Khorry Ramey entered the state penitentiary in Bonne Terre, Missouri, Tuesday morning to visit her father, Kevin Johnson, for the last time.
Prison guards wouldn’t allow them to hug, but the 19-year-old was allowed to take her 2-month-old son, Kaius, with her.
Ramey said Johnson was crying.
“We had a very emotional moment. He said he felt like he had let me down as a father,” she said on Thursday. “We were able to get everything out of our closet.”
Just hours later, Johnson, 37, was put to death by lethal injection for killing a suburban St. Louis police officer in 2005. Johnson was 19 at the time of his arrest and would later testify at his trial that he was upset by the actions and believed they were a factor in his younger brother’s death.
Ramey’s age became a point of contention when Johnson drew up a list of witnesses to his execution and tried to include her. Missouri law requires witnesses to be at least 21 years old, unlike most other states with no age requirement or a limit of at least 18 years.
The American Civil Liberties Union filed a lawsuit on her behalf last week, arguing that the statute violated her constitutional rights. A federal judge ruled against her, and she realized she wouldn’t see her father breathe his last Tuesday night.
That chance would have been part of her grieving process, Ramey added, after she lost her mother when she was 4. She witnessed the murder of her mother, Dana Ramey, who was shot by an ex-boyfriend in 2007.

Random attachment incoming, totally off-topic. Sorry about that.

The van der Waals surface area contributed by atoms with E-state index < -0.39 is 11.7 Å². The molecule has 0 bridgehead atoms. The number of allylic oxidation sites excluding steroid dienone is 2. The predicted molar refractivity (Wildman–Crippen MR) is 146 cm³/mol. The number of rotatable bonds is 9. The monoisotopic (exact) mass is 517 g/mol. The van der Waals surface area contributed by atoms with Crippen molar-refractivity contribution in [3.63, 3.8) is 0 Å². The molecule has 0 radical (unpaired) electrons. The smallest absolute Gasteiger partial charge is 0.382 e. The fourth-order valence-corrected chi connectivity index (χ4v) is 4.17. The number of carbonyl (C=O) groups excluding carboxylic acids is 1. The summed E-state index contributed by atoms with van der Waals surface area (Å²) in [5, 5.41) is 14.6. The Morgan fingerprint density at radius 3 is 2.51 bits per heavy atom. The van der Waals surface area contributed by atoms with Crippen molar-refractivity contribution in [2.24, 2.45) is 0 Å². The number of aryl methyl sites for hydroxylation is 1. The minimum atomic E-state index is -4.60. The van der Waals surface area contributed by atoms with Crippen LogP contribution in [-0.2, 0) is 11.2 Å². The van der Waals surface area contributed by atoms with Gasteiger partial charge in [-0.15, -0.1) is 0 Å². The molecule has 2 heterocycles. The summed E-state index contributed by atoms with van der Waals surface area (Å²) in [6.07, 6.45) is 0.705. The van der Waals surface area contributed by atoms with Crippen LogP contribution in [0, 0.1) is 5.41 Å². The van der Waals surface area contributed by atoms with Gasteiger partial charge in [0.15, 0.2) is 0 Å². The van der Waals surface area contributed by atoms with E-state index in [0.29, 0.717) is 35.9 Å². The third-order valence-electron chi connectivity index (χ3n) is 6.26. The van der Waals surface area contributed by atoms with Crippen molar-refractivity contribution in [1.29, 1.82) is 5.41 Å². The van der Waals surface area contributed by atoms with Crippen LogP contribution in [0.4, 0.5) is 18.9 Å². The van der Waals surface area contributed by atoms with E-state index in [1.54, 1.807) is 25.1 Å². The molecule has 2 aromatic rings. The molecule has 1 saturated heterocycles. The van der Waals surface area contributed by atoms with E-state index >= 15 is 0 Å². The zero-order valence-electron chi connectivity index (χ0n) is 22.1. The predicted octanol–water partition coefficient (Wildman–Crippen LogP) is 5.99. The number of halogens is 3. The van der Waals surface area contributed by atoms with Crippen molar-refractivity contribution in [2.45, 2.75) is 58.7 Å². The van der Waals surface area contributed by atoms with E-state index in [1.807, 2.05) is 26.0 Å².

“It was crazy how a 19-year-old can be sentenced to death,” she said, “but at 19 I can’t be with my dad at the last minute.”
The irony was not lost on Johnson’s supporters, including Martin Luther King III, the eldest son of civil rights leader Martin Luther King Jr. and a critic of the death penalty.
“I am eternally grateful,” Ramey said of the legal teams filing motions and supporters signing petitions to try to stop the execution.
While she couldn’t be in jail, Johnson’s witnesses included his spiritual advisor, the Rev. Darryl Gray. In a first for modern executions in the state, Gray was allowed to stay by Johnson’s side as he lay on the gurney in the death chamber.
Gray said they talked for about 10 minutes. Johnson declined to make an official final statement, but told Gray he wanted people to know he was sorry.
“He said, ‘I’m sorry for the officer’s family and my family,'” Gray recalled. “He said he wanted to see his little brother. And he was talking about a goal. He said he thought he knew what his target was.’
They read the scriptures together and talked about dignity, Gray said. He continued to read the Bible and pray while Johnson was injected with pentobarbital.
“He died with dignity. He died peacefully,” Gray said, holding back his tears. “He wasn’t angry.”
Gray, a civil rights activist in St. Louis, said he baptized Johnson in early November, while the death row inmate admitted he had a disagreement over religion.
“You’re going to question faith. You’re going to question religion. You’re going to question God,” Gray said. “I said to Kevin, ‘Everything you need to get to this point of peace, I haven’t given you.’ It was already in him. I just helped him see it.”